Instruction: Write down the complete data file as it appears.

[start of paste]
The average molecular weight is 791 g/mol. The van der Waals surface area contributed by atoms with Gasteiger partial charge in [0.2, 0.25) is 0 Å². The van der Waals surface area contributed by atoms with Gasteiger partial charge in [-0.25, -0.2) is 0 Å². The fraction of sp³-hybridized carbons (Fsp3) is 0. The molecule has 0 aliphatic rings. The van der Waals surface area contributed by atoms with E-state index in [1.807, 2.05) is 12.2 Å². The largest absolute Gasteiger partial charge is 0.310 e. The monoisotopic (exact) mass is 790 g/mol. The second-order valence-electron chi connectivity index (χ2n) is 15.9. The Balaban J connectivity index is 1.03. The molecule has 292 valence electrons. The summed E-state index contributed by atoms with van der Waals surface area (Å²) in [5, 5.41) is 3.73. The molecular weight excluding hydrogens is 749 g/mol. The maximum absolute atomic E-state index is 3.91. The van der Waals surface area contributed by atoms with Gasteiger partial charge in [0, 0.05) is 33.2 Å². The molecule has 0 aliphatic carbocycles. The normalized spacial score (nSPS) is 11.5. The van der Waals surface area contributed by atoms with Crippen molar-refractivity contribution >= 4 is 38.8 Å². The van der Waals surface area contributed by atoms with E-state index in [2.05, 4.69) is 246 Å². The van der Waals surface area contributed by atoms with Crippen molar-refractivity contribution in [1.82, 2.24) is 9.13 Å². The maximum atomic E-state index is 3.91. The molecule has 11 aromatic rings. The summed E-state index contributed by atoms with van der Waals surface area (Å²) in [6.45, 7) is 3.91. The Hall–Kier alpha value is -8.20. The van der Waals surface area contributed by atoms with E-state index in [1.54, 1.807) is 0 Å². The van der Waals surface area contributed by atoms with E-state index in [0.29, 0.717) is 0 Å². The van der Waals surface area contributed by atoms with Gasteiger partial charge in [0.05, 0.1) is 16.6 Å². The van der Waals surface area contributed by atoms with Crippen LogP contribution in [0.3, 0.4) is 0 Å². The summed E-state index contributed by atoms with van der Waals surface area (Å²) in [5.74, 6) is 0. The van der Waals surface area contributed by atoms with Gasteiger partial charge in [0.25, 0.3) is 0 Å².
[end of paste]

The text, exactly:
The average molecular weight is 791 g/mol. The van der Waals surface area contributed by atoms with Gasteiger partial charge in [0.2, 0.25) is 0 Å². The van der Waals surface area contributed by atoms with Gasteiger partial charge in [-0.25, -0.2) is 0 Å². The fraction of sp³-hybridized carbons (Fsp3) is 0. The molecule has 0 aliphatic rings. The van der Waals surface area contributed by atoms with E-state index in [1.807, 2.05) is 12.2 Å². The largest absolute Gasteiger partial charge is 0.310 e. The monoisotopic (exact) mass is 790 g/mol. The second-order valence-electron chi connectivity index (χ2n) is 15.9. The Balaban J connectivity index is 1.03. The molecule has 292 valence electrons. The summed E-state index contributed by atoms with van der Waals surface area (Å²) in [5, 5.41) is 3.73. The molecular weight excluding hydrogens is 749 g/mol. The maximum absolute atomic E-state index is 3.91. The van der Waals surface area contributed by atoms with Gasteiger partial charge in [0, 0.05) is 33.2 Å². The molecule has 0 aliphatic carbocycles. The normalized spacial score (nSPS) is 11.5. The van der Waals surface area contributed by atoms with Crippen molar-refractivity contribution >= 4 is 38.8 Å². The van der Waals surface area contributed by atoms with E-state index in [2.05, 4.69) is 246 Å². The van der Waals surface area contributed by atoms with Crippen molar-refractivity contribution in [1.82, 2.24) is 9.13 Å². The maximum atomic E-state index is 3.91. The molecule has 11 aromatic rings. The summed E-state index contributed by atoms with van der Waals surface area (Å²) in [6.45, 7) is 3.91. The Hall–Kier alpha value is -8.20. The van der Waals surface area contributed by atoms with E-state index in [1.54, 1.807) is 0 Å². The van der Waals surface area contributed by atoms with E-state index in [0.29, 0.717) is 0 Å². The van der Waals surface area contributed by atoms with Gasteiger partial charge in [0.05, 0.1) is 16.6 Å². The van der Waals surface area contributed by atoms with Crippen LogP contribution in [0.3, 0.4) is 0 Å². The summed E-state index contributed by atoms with van der Waals surface area (Å²) in [5.74, 6) is 0. The van der Waals surface area contributed by atoms with Gasteiger partial charge in [0.25, 0.3) is 0 Å².